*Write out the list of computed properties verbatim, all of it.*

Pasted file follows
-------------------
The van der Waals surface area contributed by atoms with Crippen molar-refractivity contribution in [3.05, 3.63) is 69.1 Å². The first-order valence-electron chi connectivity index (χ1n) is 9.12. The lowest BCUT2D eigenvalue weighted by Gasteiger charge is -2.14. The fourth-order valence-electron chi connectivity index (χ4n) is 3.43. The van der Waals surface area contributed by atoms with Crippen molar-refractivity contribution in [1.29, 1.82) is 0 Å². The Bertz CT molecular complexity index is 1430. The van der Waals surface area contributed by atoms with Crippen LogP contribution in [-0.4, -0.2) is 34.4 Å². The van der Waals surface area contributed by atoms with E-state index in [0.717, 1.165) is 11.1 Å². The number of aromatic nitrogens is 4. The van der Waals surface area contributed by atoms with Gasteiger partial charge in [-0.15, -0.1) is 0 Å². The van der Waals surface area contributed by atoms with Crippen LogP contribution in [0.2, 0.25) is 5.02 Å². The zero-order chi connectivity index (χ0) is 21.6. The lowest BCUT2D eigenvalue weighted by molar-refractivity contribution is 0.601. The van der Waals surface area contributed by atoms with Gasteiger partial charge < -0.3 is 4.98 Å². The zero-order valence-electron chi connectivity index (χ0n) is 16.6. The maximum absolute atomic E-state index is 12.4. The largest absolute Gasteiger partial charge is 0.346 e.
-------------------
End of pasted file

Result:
The van der Waals surface area contributed by atoms with Crippen molar-refractivity contribution in [3.05, 3.63) is 69.1 Å². The first-order valence-electron chi connectivity index (χ1n) is 9.12. The lowest BCUT2D eigenvalue weighted by Gasteiger charge is -2.14. The fourth-order valence-electron chi connectivity index (χ4n) is 3.43. The van der Waals surface area contributed by atoms with Crippen molar-refractivity contribution in [1.29, 1.82) is 0 Å². The Bertz CT molecular complexity index is 1430. The van der Waals surface area contributed by atoms with Crippen LogP contribution in [-0.4, -0.2) is 34.4 Å². The van der Waals surface area contributed by atoms with E-state index in [0.717, 1.165) is 11.1 Å². The number of aromatic nitrogens is 4. The van der Waals surface area contributed by atoms with Gasteiger partial charge in [-0.15, -0.1) is 0 Å². The van der Waals surface area contributed by atoms with Crippen LogP contribution in [0.2, 0.25) is 5.02 Å². The zero-order chi connectivity index (χ0) is 21.6. The lowest BCUT2D eigenvalue weighted by molar-refractivity contribution is 0.601. The van der Waals surface area contributed by atoms with Gasteiger partial charge < -0.3 is 4.98 Å². The zero-order valence-electron chi connectivity index (χ0n) is 16.6. The maximum absolute atomic E-state index is 12.4. The largest absolute Gasteiger partial charge is 0.346 e.